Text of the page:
A Donegal county councillor has told a court he is facing bankruptcy as a result of failed business dealings and does not have money to pay compensation to a woman he drove over 16 years ago.
Independent Cllr John O'Donnell was at the centre of controversy last December when he featured on an RTÉ Investigates programme in which he appeared to ask for cash for political favours. He has denied the allegations.
At Letterkenny District Civil Court on Wednesday he admitted having millions of euro of debts. He said he had judgements against him from ACC Bank and AIB. He had personal guarantees of €1 million to each bank.
Petra Kucklick, a German native from Mill Cottage, Rooskey, Creeslough, is suing Mr O'Donnell from Larganreagh, Downings, for an outstanding €33,000 debt from a personal injury claim.
Ms Kucklick’s barrister Laura O’Reilly said Ms Kucklick had been awarded personal injury compensation in 2008 and Mr O’Donnell had failed to pay the award. The court heard the councillor had paid €7,600 in 2009 but then stopped making any payments despite a court order.
The 2008 judgement related to an incident in 2000 in which Mr O’Donnell had driven over the foot of Ms Kucklick at a building site.
Judge Paul Kelly told Cllr O'Donnell to take the stand where he was cross-examined on all his financial dealings.
In his evidence Cllr O’Donnell said a plot of land at Horn Head, Dunfanaghy, had been re-possessed, as had a property investment with his brother in Kilmacrennan.
He said he didn’t own a lorry used in a St Patrick’s Day parade; the lorry was hired. Also, he said he didn’t currently own a car but had been given a Volvo V40 free by Letterkenny-based McGinley Motors. “He gave it to me as a goodwill gesture until I can buy one”.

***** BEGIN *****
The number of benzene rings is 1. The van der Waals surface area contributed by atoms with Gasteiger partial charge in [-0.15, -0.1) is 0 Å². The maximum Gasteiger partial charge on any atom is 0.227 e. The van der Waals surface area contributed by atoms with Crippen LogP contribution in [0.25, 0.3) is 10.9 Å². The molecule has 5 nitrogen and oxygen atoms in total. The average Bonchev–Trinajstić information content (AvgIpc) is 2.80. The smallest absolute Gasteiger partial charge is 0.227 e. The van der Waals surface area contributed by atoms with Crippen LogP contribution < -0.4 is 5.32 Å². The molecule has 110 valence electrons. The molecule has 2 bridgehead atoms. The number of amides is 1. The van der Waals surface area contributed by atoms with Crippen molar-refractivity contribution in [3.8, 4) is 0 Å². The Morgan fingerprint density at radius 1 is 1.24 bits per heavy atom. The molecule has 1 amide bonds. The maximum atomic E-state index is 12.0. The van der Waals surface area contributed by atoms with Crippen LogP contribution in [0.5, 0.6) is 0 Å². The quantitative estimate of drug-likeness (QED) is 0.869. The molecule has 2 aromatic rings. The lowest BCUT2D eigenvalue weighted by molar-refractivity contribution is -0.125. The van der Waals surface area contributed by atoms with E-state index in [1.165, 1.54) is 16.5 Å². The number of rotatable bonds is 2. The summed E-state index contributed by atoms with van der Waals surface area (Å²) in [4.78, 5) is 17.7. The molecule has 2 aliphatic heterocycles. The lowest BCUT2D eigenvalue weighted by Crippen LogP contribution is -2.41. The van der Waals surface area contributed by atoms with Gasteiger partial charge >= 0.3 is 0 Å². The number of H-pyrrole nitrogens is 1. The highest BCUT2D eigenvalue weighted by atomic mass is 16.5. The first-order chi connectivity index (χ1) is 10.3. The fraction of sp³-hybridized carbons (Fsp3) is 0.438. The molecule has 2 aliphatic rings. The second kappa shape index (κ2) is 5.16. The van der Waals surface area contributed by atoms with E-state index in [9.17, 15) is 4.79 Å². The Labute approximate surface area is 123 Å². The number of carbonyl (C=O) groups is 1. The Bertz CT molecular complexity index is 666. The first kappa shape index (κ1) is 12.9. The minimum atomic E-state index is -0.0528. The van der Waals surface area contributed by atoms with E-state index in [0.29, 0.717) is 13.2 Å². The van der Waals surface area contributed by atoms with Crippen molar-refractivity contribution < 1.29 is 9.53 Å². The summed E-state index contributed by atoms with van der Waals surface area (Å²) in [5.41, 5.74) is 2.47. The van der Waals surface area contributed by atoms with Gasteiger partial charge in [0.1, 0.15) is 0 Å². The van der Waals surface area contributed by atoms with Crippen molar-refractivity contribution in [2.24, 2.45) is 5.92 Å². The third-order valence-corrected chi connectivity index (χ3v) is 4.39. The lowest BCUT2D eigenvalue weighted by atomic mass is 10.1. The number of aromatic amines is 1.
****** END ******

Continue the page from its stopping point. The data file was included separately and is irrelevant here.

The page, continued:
Mr O’Donnell stated he didn’t have any salary from his wool exporting business, other than the use of a company BMW X5, and a 2011 trip to China was paid for by the wool company.
In addition he said donations made to Termon Ladies gaelic team, Milford GAA club and Kilmacrennan Celtic had come from either a council fund or limited companies and not him personally.
He said he did not own the Millbridge Inn in Kilmacrennan and didn’t hold the liquor license for it. He was managing it free of charge or salary for family friends.
He is surviving on €16,000-a-year county council salary plus expenses.
Ms O’Reilly put it to Cllr O’Donnell he had paid “scant” regard to the court orders against him in this case.
“I genuinely didn’t have the money to pay anything,” said the councillor.
Judge Kelly described the Millbridge Inn situation as “shadowy to say the least”. He said the councillor had provided only a sketchy outline of all his business dealings and earnings.
Earlier Cllr O’Donnell’s solicitor Kevin McElhinney told Judge Kelly his client had “significant debts” and was now engaging in the insolvency process and had put a number of proposals to his creditors.
Mr McElhinney said he would apply for bankruptcy if Ms Kucklick was unwilling to be part of the insolvency plan.
Ms O’Reilly said the complainant wished to continue with the legal process, saying that whilst Ms Kucklick would be a preferential creditor, a veto from another creditor would stop the process.
Judge Kelly adjourned the case until March 2nd when Cllr O’Donnell must provide an up-to-date statement of means and all bank records north and south of the Border.